He stared off into space for a moment and then said, “It’s all about the path you take. Just because you’re dealt that hand, it doesn’t have to be your destiny. Every decision you make could be one that changes your life forever. Don’t ever give up on what gives you life.” V

Behind the scenes of “One Must Fall,” which was filmed in Louisville.
Photos by Steve Squall.

Mr. Owen’s Neighborhood

Local historian and retired politician Tom Owen talks community and identity

By Rick Redding

Photos by Andrea Hutchinson

As Louisville’s unofficial historian, Tom Owen makes it his business to know the city’s neighborhoods. In fact, he’s so confident in his inventory of knowledge that he plays a game during some of his talks. Participants get cards with the name of a neighborhood printed on them. Owen has them turn over the cards, and he offers a little-known fact about the place.

“Every neighborhood has its story,” he said. “It’s like picking up a rock, and there’s going to be a story under every rock. Do I prepare for that? You’re at the end of a gangplank and you’ve gotta jump. That’s fun, that’s invigorating, that’s exciting for me.”

Three years ago, Owen decided to end his career in politics after serving in local government for 23 years, including 2002-2016 as a member of the Louisville Metro Council. Meanwhile, he’s in year 43 as an archivist at the University of Louisville. He estimates he gives several dozen walking and bus tours annually in various neighborhoods.

“It was the right decision,” he says of the 2015 choice not to run for re-election, though he likely would have easily won another term in District 8, which covers the Highlands. “There’s been a little decline in energy level. I’m drinking a lot less Maalox now. It was an increasingly frustrating job. I thought I had pulled as many rabbits out of a hat as I was going to be able to pull. I thought it was better to go out while you’re still decent at your game rather than being driven out with pitchforks and sticks. All of those dynamics played into it.”

Nearing his 79th birthday, Owen does not own a car. He arrived at our interview in Cardinal Towne on his bicycle, which he rode from his Tyler Park home, something he does on a regular basis. Other times, he takes the bus.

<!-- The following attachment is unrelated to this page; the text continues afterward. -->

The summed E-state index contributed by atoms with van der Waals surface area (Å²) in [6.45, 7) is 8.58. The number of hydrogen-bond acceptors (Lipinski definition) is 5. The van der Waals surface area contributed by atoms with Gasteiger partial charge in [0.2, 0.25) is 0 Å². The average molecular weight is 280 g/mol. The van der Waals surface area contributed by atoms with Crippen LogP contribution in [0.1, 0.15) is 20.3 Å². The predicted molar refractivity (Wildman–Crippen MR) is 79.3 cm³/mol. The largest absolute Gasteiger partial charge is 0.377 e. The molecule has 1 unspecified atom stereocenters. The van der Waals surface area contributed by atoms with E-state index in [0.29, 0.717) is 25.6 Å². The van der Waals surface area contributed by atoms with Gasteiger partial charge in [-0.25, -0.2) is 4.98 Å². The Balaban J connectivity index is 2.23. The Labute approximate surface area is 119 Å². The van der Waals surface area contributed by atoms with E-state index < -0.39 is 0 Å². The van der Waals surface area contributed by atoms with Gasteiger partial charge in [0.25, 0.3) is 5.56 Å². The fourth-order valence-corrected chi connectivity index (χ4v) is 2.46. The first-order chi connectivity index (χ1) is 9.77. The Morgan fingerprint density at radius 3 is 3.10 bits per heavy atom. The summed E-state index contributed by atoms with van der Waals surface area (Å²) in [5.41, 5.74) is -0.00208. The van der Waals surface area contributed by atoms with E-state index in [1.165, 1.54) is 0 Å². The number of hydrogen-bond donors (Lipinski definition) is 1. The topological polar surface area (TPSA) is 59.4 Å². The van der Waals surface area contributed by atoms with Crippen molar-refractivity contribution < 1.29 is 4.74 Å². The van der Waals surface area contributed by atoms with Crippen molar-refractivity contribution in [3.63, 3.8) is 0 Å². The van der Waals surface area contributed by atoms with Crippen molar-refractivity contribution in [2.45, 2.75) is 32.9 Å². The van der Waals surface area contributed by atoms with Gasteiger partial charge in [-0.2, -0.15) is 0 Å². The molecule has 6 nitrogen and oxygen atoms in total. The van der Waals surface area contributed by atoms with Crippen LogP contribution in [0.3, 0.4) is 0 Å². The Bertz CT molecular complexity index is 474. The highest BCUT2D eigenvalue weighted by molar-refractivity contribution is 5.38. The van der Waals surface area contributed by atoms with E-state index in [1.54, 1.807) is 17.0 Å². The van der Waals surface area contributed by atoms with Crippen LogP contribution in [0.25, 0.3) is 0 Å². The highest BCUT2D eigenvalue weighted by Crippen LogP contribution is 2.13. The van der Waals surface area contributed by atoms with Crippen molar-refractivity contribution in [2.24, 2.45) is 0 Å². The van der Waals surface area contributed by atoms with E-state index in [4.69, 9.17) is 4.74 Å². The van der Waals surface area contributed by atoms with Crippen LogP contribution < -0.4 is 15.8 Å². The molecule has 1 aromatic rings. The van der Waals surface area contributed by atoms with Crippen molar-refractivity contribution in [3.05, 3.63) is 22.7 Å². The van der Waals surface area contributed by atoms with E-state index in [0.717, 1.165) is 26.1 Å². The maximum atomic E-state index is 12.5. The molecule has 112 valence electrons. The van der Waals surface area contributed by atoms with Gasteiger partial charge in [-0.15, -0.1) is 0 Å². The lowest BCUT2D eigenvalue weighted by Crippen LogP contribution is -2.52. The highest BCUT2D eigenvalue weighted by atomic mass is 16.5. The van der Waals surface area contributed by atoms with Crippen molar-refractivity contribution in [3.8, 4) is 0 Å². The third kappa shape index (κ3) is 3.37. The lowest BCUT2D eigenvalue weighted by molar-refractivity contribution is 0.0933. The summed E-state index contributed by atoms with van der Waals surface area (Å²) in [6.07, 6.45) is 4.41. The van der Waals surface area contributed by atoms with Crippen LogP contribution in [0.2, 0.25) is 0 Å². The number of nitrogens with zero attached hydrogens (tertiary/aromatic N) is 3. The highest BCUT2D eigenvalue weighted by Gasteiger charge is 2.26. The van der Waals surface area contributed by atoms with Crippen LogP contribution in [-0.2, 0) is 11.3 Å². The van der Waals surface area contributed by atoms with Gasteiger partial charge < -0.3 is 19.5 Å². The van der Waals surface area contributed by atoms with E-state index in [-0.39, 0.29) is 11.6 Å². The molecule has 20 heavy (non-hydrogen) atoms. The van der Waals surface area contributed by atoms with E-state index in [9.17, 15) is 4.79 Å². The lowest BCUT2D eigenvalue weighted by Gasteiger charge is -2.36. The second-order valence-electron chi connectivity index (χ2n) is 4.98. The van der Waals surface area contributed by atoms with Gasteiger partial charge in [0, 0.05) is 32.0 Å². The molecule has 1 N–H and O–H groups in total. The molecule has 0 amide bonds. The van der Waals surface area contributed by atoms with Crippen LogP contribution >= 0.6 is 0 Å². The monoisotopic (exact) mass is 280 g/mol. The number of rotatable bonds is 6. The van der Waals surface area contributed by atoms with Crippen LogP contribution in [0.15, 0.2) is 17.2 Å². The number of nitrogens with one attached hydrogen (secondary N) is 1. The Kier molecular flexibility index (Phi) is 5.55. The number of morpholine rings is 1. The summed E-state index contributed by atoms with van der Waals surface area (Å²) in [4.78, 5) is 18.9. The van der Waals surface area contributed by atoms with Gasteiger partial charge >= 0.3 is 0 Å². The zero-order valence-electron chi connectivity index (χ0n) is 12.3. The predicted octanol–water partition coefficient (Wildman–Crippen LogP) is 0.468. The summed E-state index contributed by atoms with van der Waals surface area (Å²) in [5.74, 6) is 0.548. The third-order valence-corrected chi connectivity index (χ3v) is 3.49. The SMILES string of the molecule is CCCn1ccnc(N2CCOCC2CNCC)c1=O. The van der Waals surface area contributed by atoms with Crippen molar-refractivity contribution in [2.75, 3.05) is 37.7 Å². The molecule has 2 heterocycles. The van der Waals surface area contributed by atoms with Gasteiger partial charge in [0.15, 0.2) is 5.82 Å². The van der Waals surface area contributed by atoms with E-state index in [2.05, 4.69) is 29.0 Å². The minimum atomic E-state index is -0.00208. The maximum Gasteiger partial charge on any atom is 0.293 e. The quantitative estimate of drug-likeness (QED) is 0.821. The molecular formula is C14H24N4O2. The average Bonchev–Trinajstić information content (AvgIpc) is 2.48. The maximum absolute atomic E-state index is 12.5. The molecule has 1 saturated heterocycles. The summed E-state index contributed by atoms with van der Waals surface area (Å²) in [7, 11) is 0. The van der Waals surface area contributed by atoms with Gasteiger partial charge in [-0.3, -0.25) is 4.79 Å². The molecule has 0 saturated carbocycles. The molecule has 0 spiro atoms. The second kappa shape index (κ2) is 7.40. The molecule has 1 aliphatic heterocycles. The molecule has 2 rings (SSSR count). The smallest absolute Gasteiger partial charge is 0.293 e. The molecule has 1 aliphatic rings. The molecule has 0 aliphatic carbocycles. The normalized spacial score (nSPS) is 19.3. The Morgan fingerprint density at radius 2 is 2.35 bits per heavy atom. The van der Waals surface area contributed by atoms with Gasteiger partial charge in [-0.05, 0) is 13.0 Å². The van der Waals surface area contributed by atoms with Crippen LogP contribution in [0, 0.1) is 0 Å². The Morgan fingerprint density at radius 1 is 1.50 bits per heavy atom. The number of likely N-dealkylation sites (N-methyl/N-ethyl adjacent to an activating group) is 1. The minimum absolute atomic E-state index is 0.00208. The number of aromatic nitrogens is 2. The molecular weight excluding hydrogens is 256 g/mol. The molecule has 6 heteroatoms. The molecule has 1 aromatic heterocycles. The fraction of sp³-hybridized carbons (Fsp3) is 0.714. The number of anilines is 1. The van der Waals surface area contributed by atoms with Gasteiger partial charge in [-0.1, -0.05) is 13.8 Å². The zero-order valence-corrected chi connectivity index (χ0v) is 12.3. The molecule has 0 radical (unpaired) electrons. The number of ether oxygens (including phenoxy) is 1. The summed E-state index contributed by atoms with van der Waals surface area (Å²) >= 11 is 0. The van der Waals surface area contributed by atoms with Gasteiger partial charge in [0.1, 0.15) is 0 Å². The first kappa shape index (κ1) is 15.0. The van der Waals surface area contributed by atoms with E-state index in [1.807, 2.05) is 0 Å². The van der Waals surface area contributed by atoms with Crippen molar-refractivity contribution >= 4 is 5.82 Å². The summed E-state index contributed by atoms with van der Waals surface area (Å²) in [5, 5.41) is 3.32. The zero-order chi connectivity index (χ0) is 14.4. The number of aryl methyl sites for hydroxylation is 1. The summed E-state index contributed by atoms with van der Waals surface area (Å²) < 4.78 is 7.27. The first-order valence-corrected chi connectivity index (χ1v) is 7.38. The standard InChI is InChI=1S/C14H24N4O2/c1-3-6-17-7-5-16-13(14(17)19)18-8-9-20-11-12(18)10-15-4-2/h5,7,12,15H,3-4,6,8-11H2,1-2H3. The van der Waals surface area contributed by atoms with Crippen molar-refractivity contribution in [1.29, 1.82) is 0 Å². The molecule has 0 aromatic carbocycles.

“I’m fortunate,” he said. “Apparently I have fairly decent genes. But you never, ever know. I take every day at a time. Be grateful for every day you’ve got, but I know how fortunate I am to have the parts working.”

During his time as a politician, he was frequently spotted riding around Metro Hall and his district, where he created the idea of front-porch talks with constituents.

Several of his walking tours are available on video and are occasionally shown on KET. For 20 years, he did a public radio show called “Sidewalks.” Knowing local neighborhoods, he says, is the accumulation of knowledge gained in nearly eight decades.

“Part of it was always preparing for gigs,” he said. “I was always preparing for a small story. I have gigantic buckets of information, and I pour them into my skull. A lot flows out, and inevitably something, hopefully, is going to stick. There’s a lot there.”

One such story involves the origin of Pleasure Ridge Park, which he explains was known as Paynesville. That was until the steam locomotive came down Dixie Highway in the late 1870s, and the Payne family, which operated a hotel at Greenwood and Dixie, established a park there they called Pleasure Ridge.

It’s as if there’s no topic in the city Owen doesn’t have a story about.

Clifton, Owen explains, is named for the home built there by Joshua Bowles in the early 1800s. It was on the Louisville-Shelbyville-Lexington turnpike. Owen is fascinated by the names of places and how they originated, whether they come from people who lived there or geographic features. Asked to reel off a few interesting ones, Owen mentions that Fisherville, Douglass Hills, Hikes Point, the Russell neighborhood and Seatonville are all named after individuals. Watterson Trail, he said, is how Henry Watterson went to work at the Courier-Journal from his estate in Jeffersontown.

“It’s entertaining, it’s history,” he said. “I come from a very, very broad historical perspective. I was raised in this community. I have loved this community. My dad and grandfather had post office jobs but were interested in small-time, speculative real estate. I got around the community at the time. I heard their stories. I’ve always been interested in the relationship between geography and history.”

Owen is in demand to give talks about a variety of topics, not just neighborhoods. One of his favorites he calls “The stink that will not die” about the city’s history as a meat producer. He also has one about the way creeks and streams affected the development of the city.

In his work at UofL, Owen oversees a library that includes 2.2 million photographs. Rare books include Latin and Arabic manuscripts from the 12th century. All historical records of the university plus regional history collections are housed there. If you want to conduct research there, Owen is the man to see.

“I enjoy my work. I’m wallowing in it, delighting in it,” he said. “I’m not choosing to retire. There’s no automatic retirement at university. I enjoy coming to work every day. It’s good for me, and my long-standing marriage to (my wife) Phyllis. We tease, but there’s some truth in it. My marriage has been strengthened by me not being home during the daytime.”

Owen loves talking about the city’s neighborhoods – he says his favorite is Portland – and believes that where you’re from is a key part of who you are.